Law is the second most sleep-deprived profession, according
to a 2012 survey in America. In the UK, GPs see countless lawyers experiencing work-related stress, and it is known
that stress can affect our sleep patterns. This problem has been exacerbated by
the Covid-19 pandemic, which has left people across all industries with
restless, anxious minds, often during the night. Stress management is the most
important part of the puzzle for overall improved health, but targeting sleep
specifically can also help you to manage the cycle of high stress and low sleep
quality. Practising good sleep hygiene can help, but if it’s an overactive mind
keeping you awake at night, you need a few strategies in place to help you turn
off your worry.
Anxiety About Your
No matter how tired you are, sorting out
the next day’s schedule and worrying about pending jobs can keep you awake at
night. Take some time before you go to bed to write down important things to
remember for the next day. A Wake Forest University study found that uncompleted tasks distract us, while planning to do them
can remove the anxiety. Work through the next day’s schedule before you begin
your night time routine, writing down all the jobs you need to remember.
Worrying that you’re going to forget them or planning how to manage your day
will keep your brain active when you’re trying to sleep, and this will affect
your productivity the next day.
If you’re currently working from home
under lockdown, try to keep your work confined to a designated space in your
house. This will help you control ‘mission creep’ and allow you to keep your
work and home life separate. Be careful to stick to your working hours, and try
not to fall prey to the temptation to work longer hours to quell your anxiety:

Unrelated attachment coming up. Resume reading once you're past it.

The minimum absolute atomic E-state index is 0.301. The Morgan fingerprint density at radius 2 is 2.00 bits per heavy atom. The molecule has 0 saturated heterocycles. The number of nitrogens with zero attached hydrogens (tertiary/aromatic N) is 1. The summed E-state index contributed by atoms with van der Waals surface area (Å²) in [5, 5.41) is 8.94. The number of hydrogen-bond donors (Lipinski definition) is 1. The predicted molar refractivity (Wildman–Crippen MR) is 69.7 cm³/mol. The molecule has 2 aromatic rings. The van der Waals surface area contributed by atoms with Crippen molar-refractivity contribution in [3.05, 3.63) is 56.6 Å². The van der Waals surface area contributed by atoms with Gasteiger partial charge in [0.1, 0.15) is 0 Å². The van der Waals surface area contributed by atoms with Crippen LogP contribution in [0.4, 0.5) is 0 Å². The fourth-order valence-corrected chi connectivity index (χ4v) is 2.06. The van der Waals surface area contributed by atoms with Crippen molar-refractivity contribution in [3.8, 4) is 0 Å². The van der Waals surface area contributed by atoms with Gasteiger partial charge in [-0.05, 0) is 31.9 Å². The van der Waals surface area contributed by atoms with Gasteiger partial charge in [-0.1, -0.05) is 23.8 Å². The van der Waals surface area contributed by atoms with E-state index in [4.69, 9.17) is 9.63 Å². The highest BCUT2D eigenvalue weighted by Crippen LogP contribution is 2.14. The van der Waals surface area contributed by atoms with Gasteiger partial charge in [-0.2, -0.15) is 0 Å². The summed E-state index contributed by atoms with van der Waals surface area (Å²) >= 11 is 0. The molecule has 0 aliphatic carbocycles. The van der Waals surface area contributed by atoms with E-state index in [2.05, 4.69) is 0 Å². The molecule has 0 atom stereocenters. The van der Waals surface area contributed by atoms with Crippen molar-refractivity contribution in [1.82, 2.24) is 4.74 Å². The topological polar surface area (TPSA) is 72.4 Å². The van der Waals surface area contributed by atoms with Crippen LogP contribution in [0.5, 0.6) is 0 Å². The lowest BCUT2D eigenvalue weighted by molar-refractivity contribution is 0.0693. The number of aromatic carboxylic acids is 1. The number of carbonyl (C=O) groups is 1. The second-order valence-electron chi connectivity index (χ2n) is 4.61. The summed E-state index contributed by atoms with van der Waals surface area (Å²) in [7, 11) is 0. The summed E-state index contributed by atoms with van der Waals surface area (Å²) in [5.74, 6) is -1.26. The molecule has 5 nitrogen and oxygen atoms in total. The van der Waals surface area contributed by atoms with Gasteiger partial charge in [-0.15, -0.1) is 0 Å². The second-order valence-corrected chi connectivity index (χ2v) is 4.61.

there will always be more work to do, so this will only breed more stress.
Negative Thoughts Can
Stress and anxiety can lead to catastrophic
thinking. For example, “If I don’t finish this research, I’ll be unprepared in
court, and we’ll lose the case.” Negative thought spirals like this can keep
you from getting to sleep, so try to notice when they’re happening to you:
catastrophic thinking usually follows a regular pattern, beginning with a
thought and then expanding into anxiety about possible outcomes. If you
recognise these patterns, you’ll be better able to stop them in their tracks.
When you’re writing down tomorrow’s
tasks, take five minutes to write down your worries too. Recognise which
problems are real and which are hypothetical: simply acknowledging your worry
about them and seeing which things can be fixed can help alleviate anxiety and
stop your mind whirring once you get to bed.
While we’re in the midst of the
coronavirus pandemic, it may also be helpful to avoid watching the news before
bed. Set specific times of the day to catch up on the events and limit the time
you spend on news sites and social media. Constant worry about the pandemic can
send your thoughts spiralling, and this will not help your sleep.
Worrying About Sleep
If you have difficulty sleeping,
worrying about it can exacerbate the problem. Anthropological research has
shown that bi-modal sleeping was standard prior to the late 17th
century: it was common for people to sleep in two phases. Waking up during the
night is natural, and if you’re aware of this, you’re less likely to worry
about it and consequently more likely to get back to sleep if you wake up. Accepting that good quality sleep does not necessarily
mean sleeping solidly through the night can help you reduce your sleep anxiety,
and subsequently pave the way for better sleep.
Practising good sleep hygiene can help
you improve your sleep quality, but if it’s an overactive mind keeping you
awake at night, taking steps to reduce night time worry will help you sleep
better and reduce overall stress. Recognise what’s worrying you and empty your
thoughts onto paper, and try not to worry about not being able to sleep: it’s
only making the problem worse.
Lucy Peters, freelance writer
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